Or just visualize a church that does not build a cathedral for worship. But it constructs instead a “Cathedral of Learning” and/or “Cathedral of Baseball and Other Sports” and/or a “Cathedral of Medicine” (which houses schools of medicine, nursing and other courses, a research-and-development center, and a general hospital with specialized clinics for particular diseases). Or even a “Cathedral of Entrepreneurship,” which can house a stock exchange for co-op members trading their shares, a graduate-business college, credit union, insurance co-ops, etc. Or even a “Cathedral of Culture,” which contains a museum, a library, a performing-arts center, broadcast stations, film studios, a music conservatory. A factory for musical instruments and other edifices. Almost all proposed buildings have the additional purpose of serving as sanctuaries for thousands of patients or refugees during a pandemic, a natural calamity, or disaster.

During the present pandemic caused by the COVID-19, they forced many churches and places of worship to shut their doors. Why? Because they did not build the churches to new medically-approved standards designed to protect worshipers, church staff, and the public.

“Or just visualize a church that does not build a cathedral for worship. But it constructs instead a “Cathedral of Learning” and/or “Cathedral of Baseball and Other Sports” and/or a “Cathedral of Medicine” (which houses schools of medicine, nursing and other courses, a research-and-development center, and a general hospital with specialized clinics for particular diseases).”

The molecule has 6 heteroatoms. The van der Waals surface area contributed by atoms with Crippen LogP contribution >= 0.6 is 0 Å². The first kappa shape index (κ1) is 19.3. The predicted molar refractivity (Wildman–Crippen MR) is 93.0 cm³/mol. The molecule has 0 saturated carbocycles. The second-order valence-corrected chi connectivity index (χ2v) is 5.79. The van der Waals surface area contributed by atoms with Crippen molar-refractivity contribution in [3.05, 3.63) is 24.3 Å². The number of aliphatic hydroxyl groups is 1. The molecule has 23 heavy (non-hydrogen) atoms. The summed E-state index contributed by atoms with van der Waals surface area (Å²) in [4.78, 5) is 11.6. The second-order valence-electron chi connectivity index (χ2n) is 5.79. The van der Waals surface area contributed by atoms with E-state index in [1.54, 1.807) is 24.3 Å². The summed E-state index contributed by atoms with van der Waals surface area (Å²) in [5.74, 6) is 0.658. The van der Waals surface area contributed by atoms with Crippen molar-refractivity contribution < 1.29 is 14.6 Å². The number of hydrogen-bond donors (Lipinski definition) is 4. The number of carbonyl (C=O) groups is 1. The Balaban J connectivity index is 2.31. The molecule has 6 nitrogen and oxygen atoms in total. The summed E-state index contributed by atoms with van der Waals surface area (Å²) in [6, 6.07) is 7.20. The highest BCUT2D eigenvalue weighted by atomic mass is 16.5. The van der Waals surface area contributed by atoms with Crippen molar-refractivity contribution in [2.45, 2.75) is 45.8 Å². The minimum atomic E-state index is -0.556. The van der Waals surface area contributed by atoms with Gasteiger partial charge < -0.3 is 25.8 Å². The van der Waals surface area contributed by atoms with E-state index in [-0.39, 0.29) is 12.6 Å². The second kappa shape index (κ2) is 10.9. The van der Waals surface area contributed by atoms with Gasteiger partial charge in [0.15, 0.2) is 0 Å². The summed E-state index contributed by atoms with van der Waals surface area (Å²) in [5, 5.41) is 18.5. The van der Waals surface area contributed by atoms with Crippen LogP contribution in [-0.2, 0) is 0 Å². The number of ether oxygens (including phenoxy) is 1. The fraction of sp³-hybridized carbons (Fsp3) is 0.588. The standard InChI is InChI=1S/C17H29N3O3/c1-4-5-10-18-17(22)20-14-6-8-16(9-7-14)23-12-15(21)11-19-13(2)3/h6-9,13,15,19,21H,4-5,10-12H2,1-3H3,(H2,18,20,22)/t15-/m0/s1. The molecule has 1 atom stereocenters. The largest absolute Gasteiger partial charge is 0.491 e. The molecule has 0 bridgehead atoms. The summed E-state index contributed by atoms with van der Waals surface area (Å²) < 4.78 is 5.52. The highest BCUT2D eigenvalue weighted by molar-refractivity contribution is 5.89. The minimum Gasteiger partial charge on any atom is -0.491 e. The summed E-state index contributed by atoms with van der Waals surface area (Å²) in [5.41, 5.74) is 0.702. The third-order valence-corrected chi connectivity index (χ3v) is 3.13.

Before Thanksgiving November 1998, my wife and I visited the City of Pittsburg and the University of Pittsburgh’s “Cathedral of Learning.” It is a 42-story skyscraper that serves as the centerpiece of its main campus, and donor countries built almost all their classrooms. I talked with university officials about the feasibility of having a “Filipino classroom” in it.

During this visit, I also made a courtesy call at the Pittsburgh Pirates of the Major League Baseball (MBL) — and presented a possible Filipino American Community Night during a regular MBL game at its stadium. And also with the public-relations executives of the Pittsburgh Steelers of the National Football League (NFL). I also ate at the city’s only Filipino American restaurant, discussing the possible Fil-Am event during the MBL 1999 season. But in 1998, there were only some 450 Filipino American residents and Filipino graduate students in Pittsburgh. The proposed baseball event was not, therefore, viable at that time.

But the idea of putting up a similar but modest Filipino version of the University of Pittsburgh’s “Cathedral of Learning” got a boost when one of its alumni, Regis John Seaman, Jr., heard about it. Engineer Seaman is married to a Cebuana and was retiring in Cebu. Regis and I became good Facebook friends, and we continued to discuss ways and means to pursue the project.

Perhaps the people of Colima, the smallest province of Mexico, and their leaders may assist the coming “Pueblo Filipino” mega project. The project site– which can be as large as 1,200 hectares — is big enough to build retirement condos and all the buildings discussed in this presentation. It will also allow OFWs and Overseas Filipinos to help Mexico become the 5th-biggest economy in the world by 2050. More on these ideas by this Wednesday’s column.